With numerous reports and complaints of fireworks popping up in neighborhoods across the city, many pets are becoming distressed by the constant loud sounds that sometimes continue into the early morning hours.
Many JP residents say their dogs and cats are affected by the increase in fireworks, which started in late April and still continue today. The Boston Police Department has confiscated fireworks in several neighborhoods after complaints from residents, and put out a public safety reminder that fireworks are illegal in Massachusetts.
Morgan Walton, a JP resident, said that her five year old hound mix rescue, Beau, has severe reactions to the fireworks. She said that while he is typically sound reactive, the daily fireworks particularly affect him.
“Fireworks are at the top of his hate list,” Walton said. “He can handle a couple, [but] after a few he starts to shake.” She said he will then hide and begin to whine, “gets sort of progressively worse the longer they go on.”
She said that Beau will hide in the bathroom and squeezes himself in between the bathtub and the wall.
Walton said she hears the fireworks every evening, sometimes as early as 4:00 or 5:00 pm, but “definitely” by around 7:00 or 8:00pm, and they can last until “sometimes 12:00, 1:00, 2:00 in the morning, 3:00 in the morning.” She said there’s a firework every 20 to 30 minutes for hours at a time.
Dr. Terri Bright, Director of Behavior Services at MSPCA-Angell, said that she has received “a lot of calls” in the behavior services department because of the fireworks.
She spoke to the Gazette about some tips pet owners can try with their animals who are affected by the noise.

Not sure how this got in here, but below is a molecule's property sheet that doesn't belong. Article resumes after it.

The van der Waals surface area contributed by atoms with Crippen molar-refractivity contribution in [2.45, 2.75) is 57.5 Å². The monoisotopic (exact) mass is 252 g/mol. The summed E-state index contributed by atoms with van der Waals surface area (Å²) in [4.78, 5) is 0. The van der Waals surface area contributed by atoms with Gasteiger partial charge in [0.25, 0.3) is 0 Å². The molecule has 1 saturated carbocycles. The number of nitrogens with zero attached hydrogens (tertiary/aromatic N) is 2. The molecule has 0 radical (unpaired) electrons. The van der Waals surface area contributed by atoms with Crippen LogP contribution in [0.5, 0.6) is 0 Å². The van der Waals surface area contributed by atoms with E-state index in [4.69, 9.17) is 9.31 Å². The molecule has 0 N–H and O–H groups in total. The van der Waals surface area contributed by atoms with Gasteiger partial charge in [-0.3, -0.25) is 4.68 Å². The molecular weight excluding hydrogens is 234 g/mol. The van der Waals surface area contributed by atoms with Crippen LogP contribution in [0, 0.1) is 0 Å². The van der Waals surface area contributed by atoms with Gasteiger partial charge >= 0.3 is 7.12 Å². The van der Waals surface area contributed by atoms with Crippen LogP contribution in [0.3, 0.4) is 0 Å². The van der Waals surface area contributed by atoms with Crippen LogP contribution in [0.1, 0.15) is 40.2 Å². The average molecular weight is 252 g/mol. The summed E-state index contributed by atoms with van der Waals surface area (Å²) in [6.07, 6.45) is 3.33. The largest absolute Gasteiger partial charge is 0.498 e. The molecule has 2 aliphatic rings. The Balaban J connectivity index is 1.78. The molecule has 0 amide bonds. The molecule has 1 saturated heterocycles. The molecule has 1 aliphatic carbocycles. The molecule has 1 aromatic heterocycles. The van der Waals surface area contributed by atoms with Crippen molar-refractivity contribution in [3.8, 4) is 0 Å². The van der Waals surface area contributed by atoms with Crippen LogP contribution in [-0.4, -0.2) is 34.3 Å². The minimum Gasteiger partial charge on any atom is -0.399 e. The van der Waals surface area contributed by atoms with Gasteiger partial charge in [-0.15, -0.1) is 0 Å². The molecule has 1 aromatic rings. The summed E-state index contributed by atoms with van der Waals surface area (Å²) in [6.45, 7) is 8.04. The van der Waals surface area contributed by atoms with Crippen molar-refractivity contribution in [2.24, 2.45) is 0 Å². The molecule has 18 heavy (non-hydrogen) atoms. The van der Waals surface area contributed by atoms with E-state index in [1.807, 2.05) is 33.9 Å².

Before the fireworks even start, Bright recommended closing any windows in the house to dampen any outside noise, as well as putting on a white noise machine. If no white noise machine is available, she recommended searching Celestial Sounds on YouTube, which can be played on a phone or a laptop and will provide calming sounds for the animal.
She said there is also an app called “SimplyNoise” that can play white noise and help to mask sounds outside.
She also suggested distracting the pet with food, but “if they are so upset that they won’t eat, then food is not going to work.” She said that if the animal is in a “heightened state of fear, there’s no way to really reassure most animals.”
Bright also suggested to make sure the animal cannot get out of the house, as some might react to the noise by trying to run away.
“If your pet seems like they want to hide, make a hidey hole for them in a closet” or similar space,” she said. “If they’re really panicked, the only other choice is to call your vet and get sedation…and give it before the animal gets upset.”
Walton said that Beau has a Thunder Jacket, which can calm anxiety using slight pressure. He is also given a sedative.
“We try to distract him; we try to give him treats to make it a more positive experience,” she said. When the fireworks start, Beau wants to go for a ride in the car, which Walton said he usually hates, but he refuses to go to the bathroom in the yard while they are going off.
Walton said that they end up taking him to the Arboretum to get a break. “Otherwise, he won’t go to the bathroom at all,” she said.
Bright said that there is really no specific reason why some animals are more afraid of the fireworks than others, but she did say that animals that are storm-phobic are more likely to be afraid of fireworks.
“It sometimes has to do with the socialization of the animal,” she added, and whether or not they are exposed to loud noises as puppies or kittens.
The sustained amount of fireworks going off in the neighborhood does not help the situation, she said. “The more it happens, the worse it gets. They tend to get more frightened.”
She said of those who are setting off fireworks, “I would appeal to everyone who thinks this is fun to consider the pets of friends they have. Many, many pets are suffering from this.”